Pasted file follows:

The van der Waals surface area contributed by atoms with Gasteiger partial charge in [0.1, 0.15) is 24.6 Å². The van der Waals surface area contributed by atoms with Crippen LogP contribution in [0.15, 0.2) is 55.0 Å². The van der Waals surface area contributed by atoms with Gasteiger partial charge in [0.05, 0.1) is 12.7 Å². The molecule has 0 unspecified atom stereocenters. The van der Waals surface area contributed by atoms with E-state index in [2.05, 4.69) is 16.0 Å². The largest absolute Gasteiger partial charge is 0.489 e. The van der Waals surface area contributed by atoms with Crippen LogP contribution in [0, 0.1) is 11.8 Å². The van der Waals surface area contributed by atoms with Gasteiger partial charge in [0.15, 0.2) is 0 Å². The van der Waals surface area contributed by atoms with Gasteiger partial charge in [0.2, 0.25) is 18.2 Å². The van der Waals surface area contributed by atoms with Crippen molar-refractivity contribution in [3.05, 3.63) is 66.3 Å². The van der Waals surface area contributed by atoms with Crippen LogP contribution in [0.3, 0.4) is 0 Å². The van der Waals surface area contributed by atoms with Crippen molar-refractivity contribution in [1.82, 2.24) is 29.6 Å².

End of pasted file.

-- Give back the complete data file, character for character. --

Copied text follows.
The van der Waals surface area contributed by atoms with Gasteiger partial charge in [0.1, 0.15) is 24.6 Å². The van der Waals surface area contributed by atoms with Crippen LogP contribution in [0.15, 0.2) is 55.0 Å². The van der Waals surface area contributed by atoms with Gasteiger partial charge in [0.05, 0.1) is 12.7 Å². The molecule has 0 unspecified atom stereocenters. The van der Waals surface area contributed by atoms with E-state index in [2.05, 4.69) is 16.0 Å². The largest absolute Gasteiger partial charge is 0.489 e. The van der Waals surface area contributed by atoms with Crippen LogP contribution in [0, 0.1) is 11.8 Å². The van der Waals surface area contributed by atoms with Gasteiger partial charge in [0.15, 0.2) is 0 Å². The van der Waals surface area contributed by atoms with Gasteiger partial charge in [0.2, 0.25) is 18.2 Å². The van der Waals surface area contributed by atoms with Crippen molar-refractivity contribution in [3.05, 3.63) is 66.3 Å². The van der Waals surface area contributed by atoms with Crippen LogP contribution in [0.3, 0.4) is 0 Å². The van der Waals surface area contributed by atoms with Crippen molar-refractivity contribution in [1.82, 2.24) is 29.6 Å².